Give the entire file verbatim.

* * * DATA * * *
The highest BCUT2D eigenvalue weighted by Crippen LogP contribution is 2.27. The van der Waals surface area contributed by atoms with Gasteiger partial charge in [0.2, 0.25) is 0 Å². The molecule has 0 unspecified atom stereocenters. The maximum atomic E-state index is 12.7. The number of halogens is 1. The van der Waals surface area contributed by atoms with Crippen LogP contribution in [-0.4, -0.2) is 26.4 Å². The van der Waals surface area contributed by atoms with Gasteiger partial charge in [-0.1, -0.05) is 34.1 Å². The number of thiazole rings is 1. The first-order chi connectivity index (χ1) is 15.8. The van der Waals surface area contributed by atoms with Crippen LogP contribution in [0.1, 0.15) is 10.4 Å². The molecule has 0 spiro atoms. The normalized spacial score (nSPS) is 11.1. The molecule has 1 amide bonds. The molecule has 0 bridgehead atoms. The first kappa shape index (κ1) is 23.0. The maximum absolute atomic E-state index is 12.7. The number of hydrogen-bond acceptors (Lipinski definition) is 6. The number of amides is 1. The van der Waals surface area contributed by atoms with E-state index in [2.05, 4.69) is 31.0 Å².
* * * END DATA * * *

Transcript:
The highest BCUT2D eigenvalue weighted by Crippen LogP contribution is 2.27. The van der Waals surface area contributed by atoms with Gasteiger partial charge in [0.2, 0.25) is 0 Å². The molecule has 0 unspecified atom stereocenters. The maximum atomic E-state index is 12.7. The number of halogens is 1. The van der Waals surface area contributed by atoms with Crippen LogP contribution in [-0.4, -0.2) is 26.4 Å². The van der Waals surface area contributed by atoms with Gasteiger partial charge in [-0.1, -0.05) is 34.1 Å². The number of thiazole rings is 1. The first-order chi connectivity index (χ1) is 15.8. The van der Waals surface area contributed by atoms with Crippen LogP contribution in [0.1, 0.15) is 10.4 Å². The molecule has 0 spiro atoms. The normalized spacial score (nSPS) is 11.1. The molecule has 1 amide bonds. The molecule has 0 bridgehead atoms. The first kappa shape index (κ1) is 23.0. The maximum absolute atomic E-state index is 12.7. The number of hydrogen-bond acceptors (Lipinski definition) is 6. The number of amides is 1. The van der Waals surface area contributed by atoms with E-state index in [2.05, 4.69) is 31.0 Å².